Wednesday, January 20, 2010

Topics for 2010

The following are some topics I am going to explore in 2010. If there is any other specific topic you want covered; feel free to contact me. The only way a coach gets better is to share and hear fresh, creative ideas. Keep them coming and I will post'em!

1. 2009: The Year I Finally Let Players Throw BP

2. When the Going Gets Tough; the Tough Get Going: Why do so Many Players

3. Why Every Baseball Players Should Play One Year of Football!!!!!

4. Lonely Days: Managing a Season with Just One Coach

5. Coaching Confidental: Balancing a Family with Sports

Extra Innings in Sioux City, Iowa

For any Iowan or Nebraskan out there; I wanted to let you know about a new indoor baseball academy that opened last month in Sioux City, Iowa. The name of the place is Extra Innings. It is run by the former head baseball coach at Spalding University in Louisville, Kentucky. He has moved to Sioux City where is wife gained new employment. He is one of the best coaches in the Midwest and Sioux City is lucky to have him. Check out the website at

Rory Jackson - Owner/Instructor
Phone - 712.226.2255
Email -


Tuesday, January 19, 2010

A Long Absence

I am sorry for the long absence away from the blog. I have been working on two projects:

1. A book for Coaches Choice, Inc entitled A Coaches Guide to Developing Baseball Players. When I first started I never knew it would be such a project. Right now, I am in the process of re-shooting three chapters worth of pictures. In my book proposal, I thought it would be around 200 pages. Turns out, 320 pages, over 200 pictures, and 100 diagrams (before offical editing). With no ghost writer, a full and part-time job, and three children it has been a long process. It will be done soon.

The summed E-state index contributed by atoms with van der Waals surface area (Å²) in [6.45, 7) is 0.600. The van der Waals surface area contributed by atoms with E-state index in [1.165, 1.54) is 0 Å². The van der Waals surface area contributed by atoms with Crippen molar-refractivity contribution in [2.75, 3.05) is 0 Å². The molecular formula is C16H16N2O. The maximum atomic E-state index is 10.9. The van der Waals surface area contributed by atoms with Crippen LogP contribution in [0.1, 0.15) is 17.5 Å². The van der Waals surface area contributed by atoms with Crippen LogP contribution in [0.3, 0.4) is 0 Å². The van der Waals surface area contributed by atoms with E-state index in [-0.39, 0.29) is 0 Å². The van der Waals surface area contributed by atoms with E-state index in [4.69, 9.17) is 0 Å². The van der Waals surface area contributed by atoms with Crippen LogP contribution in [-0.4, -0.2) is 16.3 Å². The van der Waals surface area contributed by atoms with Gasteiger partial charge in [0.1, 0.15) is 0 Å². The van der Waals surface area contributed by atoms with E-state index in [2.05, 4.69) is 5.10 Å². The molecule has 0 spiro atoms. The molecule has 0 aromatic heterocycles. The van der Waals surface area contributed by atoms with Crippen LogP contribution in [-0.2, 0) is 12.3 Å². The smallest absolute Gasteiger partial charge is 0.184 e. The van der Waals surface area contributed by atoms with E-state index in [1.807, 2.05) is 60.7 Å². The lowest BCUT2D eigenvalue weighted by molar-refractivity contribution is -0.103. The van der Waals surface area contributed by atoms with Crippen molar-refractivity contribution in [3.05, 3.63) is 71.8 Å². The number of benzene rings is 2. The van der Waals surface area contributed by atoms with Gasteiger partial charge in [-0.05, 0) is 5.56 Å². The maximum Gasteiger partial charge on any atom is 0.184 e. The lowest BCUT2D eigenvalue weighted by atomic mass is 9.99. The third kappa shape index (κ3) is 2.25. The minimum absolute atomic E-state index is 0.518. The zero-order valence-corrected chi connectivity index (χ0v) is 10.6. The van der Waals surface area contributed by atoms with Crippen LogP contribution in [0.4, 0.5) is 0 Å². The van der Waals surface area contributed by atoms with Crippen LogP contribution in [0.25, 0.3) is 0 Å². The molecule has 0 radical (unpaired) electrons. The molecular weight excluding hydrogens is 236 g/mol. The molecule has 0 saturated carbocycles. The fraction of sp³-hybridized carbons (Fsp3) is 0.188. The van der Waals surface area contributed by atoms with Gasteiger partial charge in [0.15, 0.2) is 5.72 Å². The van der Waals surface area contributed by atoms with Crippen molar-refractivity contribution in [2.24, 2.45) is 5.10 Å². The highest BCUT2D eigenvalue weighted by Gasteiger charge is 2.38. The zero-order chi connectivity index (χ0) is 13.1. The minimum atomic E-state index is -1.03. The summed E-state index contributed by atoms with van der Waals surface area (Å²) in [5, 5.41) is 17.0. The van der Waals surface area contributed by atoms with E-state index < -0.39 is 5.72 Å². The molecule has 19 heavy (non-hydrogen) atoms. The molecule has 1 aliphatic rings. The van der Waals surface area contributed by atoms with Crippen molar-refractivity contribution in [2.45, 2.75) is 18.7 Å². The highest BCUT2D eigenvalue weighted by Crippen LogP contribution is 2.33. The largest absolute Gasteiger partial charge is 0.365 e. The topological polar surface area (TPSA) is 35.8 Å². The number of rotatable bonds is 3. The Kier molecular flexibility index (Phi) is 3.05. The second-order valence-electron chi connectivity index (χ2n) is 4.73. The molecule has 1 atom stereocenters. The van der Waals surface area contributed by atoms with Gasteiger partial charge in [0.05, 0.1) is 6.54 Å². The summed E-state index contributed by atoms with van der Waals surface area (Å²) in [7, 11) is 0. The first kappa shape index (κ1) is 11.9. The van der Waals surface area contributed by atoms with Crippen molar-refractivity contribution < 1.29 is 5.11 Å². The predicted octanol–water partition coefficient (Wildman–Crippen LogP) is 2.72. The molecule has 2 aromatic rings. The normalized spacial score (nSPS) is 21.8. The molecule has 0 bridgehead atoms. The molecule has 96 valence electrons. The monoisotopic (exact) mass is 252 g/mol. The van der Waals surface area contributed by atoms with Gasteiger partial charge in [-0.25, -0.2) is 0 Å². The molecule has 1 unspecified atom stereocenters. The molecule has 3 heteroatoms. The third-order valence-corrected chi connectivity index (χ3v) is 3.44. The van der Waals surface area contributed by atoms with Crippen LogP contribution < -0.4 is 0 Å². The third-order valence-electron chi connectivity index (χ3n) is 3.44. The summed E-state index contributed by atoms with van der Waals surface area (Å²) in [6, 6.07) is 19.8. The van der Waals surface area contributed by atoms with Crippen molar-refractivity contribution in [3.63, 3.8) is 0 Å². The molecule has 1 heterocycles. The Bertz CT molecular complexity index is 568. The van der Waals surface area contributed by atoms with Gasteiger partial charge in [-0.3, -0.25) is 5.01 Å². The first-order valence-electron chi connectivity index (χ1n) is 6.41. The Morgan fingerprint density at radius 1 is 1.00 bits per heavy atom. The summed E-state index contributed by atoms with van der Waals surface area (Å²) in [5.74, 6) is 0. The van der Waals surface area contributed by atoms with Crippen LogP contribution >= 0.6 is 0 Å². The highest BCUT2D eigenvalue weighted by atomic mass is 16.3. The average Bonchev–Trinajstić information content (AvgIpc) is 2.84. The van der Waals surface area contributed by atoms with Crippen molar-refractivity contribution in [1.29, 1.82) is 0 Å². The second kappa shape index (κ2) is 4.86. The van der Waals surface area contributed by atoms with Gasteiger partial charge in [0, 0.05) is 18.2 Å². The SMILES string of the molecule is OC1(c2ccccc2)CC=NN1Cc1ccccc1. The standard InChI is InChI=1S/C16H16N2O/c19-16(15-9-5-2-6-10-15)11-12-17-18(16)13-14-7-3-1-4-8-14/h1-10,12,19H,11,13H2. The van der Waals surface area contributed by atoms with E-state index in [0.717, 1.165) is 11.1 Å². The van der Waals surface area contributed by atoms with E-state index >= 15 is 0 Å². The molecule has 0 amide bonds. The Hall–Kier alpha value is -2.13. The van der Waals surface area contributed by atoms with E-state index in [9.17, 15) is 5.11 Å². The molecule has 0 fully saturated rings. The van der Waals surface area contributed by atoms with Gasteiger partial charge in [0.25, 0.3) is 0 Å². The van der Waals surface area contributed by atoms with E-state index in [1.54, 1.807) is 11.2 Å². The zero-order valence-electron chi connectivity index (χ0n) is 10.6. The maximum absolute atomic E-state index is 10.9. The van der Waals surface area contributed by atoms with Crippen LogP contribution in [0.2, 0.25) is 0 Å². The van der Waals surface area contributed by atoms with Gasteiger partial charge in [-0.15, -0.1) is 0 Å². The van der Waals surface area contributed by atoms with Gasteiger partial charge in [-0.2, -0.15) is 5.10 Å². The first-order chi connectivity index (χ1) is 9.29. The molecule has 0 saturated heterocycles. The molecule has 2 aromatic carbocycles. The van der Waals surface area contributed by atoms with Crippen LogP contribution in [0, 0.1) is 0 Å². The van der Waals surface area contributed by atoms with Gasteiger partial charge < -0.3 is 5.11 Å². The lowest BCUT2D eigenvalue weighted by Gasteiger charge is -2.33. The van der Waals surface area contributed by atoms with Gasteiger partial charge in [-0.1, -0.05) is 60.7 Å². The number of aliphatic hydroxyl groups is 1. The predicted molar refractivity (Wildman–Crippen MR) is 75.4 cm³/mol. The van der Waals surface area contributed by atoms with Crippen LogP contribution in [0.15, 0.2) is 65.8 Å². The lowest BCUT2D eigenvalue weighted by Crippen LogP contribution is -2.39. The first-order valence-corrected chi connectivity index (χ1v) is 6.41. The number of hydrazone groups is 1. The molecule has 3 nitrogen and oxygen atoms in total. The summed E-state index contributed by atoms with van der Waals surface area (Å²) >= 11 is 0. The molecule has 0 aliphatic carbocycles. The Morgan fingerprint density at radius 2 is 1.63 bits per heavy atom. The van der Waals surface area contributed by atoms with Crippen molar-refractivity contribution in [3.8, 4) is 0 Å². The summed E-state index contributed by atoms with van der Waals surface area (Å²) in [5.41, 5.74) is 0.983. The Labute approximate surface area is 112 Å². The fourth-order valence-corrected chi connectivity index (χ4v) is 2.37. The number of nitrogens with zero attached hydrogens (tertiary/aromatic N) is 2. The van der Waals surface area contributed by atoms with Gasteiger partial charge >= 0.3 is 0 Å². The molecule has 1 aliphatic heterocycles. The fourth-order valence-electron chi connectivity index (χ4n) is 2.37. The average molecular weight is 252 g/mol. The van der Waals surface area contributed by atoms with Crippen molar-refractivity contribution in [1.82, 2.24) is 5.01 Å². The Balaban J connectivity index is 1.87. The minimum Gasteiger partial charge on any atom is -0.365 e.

2. Also, I have been working on a DVD entitled Achieving the Dream: A Quest for 90 MPH. I have been working on this, since 2004, with a highly linked paper floating around on the internet. The paper, which has changed a lot since its publication in Collegiate Baseball Newspaper, has grown into a throwing program which I have used for the last 5 years. The DVD should be finished in the next month. Email me if you are interested in purchasing the material. I have no price yet, but it should be reasonable.

I should be a regular poster from now on. It feels good it be back. I have missed writing on this blog and hearing from others on their approach to coaching baseball.